Going Deep

There were times on deep routes last week when receivers weren't open, but rookie Rex Grossman still gave them a chance to make a play.

It worked on the 39-yard pass to Marty Booker that set up the Bears' only touchdown, and it resulted in a 33-yard pass interference penalty committed against Justin Gage that set up Paul Edinger's field goal on the game-opening possession.

"There were quite a few called," Rex Grossman said of the deep routes. "And there were a lot of times when (the Vikings' defensive backs) were back deep, and I really didn't get to check down to my back, so I gave them a shot. Marty and Justin, I just gave them a shot at it.

"They're great athletes, they know where the ball's coming, they're looking at the ball, so the odds are in their favor. If they get a step on the DB, I'm going to throw it as far as I can on a line. But they never really got on top of the DB, so I just gave them a shot at the ball. Marty made a great catch on that."

The last No. 8 who played quarterback for the Bears once speculated that several of his deep passes overshot their intended targets because the receivers were tired. When it came to intangibles like being a leader or earning the respect of veterans, Cade McNown failed miserably. There are no rankings for those qualities, but they're vital, especially at quarterback.

"I think it's critically important," Bears coach Dick Jauron said. I think that's a critical part of it in any group of people that work together. The only groups I really know are teams. But the team is a very special thing, and you want to be part of it, and you want to fit into it because, when that happens, it just grows and it makes everything that much better. And this guy is a quality guy, and he does fit in.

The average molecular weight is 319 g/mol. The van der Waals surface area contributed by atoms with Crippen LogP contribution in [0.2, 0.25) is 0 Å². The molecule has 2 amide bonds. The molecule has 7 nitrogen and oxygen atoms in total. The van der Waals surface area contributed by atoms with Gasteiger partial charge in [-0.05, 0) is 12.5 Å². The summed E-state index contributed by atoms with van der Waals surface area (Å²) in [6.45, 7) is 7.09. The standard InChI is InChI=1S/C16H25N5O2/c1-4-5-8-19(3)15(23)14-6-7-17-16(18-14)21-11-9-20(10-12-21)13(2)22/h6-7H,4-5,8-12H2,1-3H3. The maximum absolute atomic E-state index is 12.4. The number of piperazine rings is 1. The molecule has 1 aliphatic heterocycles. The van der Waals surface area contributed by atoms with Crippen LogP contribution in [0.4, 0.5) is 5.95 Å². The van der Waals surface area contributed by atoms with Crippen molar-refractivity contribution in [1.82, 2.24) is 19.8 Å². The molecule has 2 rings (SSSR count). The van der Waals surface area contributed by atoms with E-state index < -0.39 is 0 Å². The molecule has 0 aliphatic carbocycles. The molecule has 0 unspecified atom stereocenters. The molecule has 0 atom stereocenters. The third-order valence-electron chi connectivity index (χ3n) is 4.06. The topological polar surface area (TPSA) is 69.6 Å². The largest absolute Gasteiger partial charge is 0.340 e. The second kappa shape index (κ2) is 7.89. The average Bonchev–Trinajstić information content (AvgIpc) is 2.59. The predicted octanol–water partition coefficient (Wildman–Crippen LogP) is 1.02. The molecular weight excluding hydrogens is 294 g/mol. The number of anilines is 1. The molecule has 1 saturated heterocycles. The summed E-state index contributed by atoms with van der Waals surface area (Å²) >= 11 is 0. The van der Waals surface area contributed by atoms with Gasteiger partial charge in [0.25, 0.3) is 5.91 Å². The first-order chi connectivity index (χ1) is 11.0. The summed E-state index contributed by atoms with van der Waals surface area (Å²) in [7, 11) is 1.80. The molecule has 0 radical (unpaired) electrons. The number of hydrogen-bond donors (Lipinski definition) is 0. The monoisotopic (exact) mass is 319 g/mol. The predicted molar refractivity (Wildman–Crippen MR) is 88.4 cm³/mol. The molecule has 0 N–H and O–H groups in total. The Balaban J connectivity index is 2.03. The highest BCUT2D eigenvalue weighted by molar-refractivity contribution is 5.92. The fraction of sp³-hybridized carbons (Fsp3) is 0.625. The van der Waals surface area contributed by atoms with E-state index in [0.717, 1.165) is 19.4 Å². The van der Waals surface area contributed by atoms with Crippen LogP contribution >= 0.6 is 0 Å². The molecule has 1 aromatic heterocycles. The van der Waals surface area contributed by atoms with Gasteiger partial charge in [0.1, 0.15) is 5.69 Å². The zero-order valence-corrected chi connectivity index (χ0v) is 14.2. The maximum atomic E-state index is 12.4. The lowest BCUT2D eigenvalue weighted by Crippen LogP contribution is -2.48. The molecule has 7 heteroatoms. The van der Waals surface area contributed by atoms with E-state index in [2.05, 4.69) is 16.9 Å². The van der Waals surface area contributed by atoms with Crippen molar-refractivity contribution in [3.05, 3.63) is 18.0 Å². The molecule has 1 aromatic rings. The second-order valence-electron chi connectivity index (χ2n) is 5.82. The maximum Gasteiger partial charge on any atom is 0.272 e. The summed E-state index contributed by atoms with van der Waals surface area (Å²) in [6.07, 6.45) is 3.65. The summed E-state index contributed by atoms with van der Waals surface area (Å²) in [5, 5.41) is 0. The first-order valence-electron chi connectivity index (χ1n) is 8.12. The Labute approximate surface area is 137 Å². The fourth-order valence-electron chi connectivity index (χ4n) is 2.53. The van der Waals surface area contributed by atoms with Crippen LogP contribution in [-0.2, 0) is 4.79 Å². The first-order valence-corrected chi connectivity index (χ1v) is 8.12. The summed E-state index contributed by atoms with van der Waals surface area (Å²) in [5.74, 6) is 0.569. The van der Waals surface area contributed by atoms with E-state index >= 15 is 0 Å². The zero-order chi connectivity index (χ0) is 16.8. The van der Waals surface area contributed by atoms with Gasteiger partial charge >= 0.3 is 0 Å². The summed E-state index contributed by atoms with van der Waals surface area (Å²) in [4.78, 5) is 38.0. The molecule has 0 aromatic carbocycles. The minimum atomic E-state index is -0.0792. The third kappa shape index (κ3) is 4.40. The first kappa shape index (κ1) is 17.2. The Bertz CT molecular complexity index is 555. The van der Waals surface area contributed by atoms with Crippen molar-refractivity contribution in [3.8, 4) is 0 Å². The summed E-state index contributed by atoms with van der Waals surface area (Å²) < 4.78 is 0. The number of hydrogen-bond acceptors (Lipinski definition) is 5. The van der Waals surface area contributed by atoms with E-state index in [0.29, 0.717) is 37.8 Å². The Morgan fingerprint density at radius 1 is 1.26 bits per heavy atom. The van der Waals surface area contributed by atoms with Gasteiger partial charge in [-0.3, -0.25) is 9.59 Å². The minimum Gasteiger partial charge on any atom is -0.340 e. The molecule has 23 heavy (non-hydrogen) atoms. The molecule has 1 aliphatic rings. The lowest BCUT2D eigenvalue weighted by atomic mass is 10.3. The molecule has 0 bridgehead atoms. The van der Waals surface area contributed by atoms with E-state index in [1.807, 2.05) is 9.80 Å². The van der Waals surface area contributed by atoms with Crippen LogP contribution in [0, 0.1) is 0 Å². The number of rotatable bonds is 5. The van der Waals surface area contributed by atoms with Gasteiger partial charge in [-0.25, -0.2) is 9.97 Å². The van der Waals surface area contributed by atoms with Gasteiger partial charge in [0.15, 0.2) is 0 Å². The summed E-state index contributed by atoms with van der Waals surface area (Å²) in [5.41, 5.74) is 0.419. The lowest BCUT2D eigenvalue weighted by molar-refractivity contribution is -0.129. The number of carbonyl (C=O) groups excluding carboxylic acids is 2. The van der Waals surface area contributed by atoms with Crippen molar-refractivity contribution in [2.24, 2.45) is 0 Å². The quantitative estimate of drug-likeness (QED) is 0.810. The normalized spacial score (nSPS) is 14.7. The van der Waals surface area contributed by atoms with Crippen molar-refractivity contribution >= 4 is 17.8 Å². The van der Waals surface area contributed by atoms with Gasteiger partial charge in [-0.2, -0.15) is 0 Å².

"He's not real talkative, (but) he's not quiet. He tells you what he thinks. He's a bright guy, and he clearly likes to play. He likes to play football, and the players do respond to that."

"He made a lot of smart decisions out there (by) throwing the ball away," defensive end Alex Brown said of Rex Grossman's debut. "They're incomplete passes, but he didn't take the sack, so those are smart plays."

Times when he was being pressured or couldn't find an open receiver, Grossman threw balls that were uncatchable rather than force a risky throw into coverage or lose yardage by taking a sack, which is what he had been coached to do.

"He didn't want to take a sack and get us into third-and-long situations," quarterbacks coach Greg Olson said. "We preached that all week long with him. I thought he was pretty good in the pocket."

As a result, the Bears converted 43 percent of their third-down situations (6 of 14), their second-best rate of the season, well above their season average of 33 percent and better than the league average of 37.

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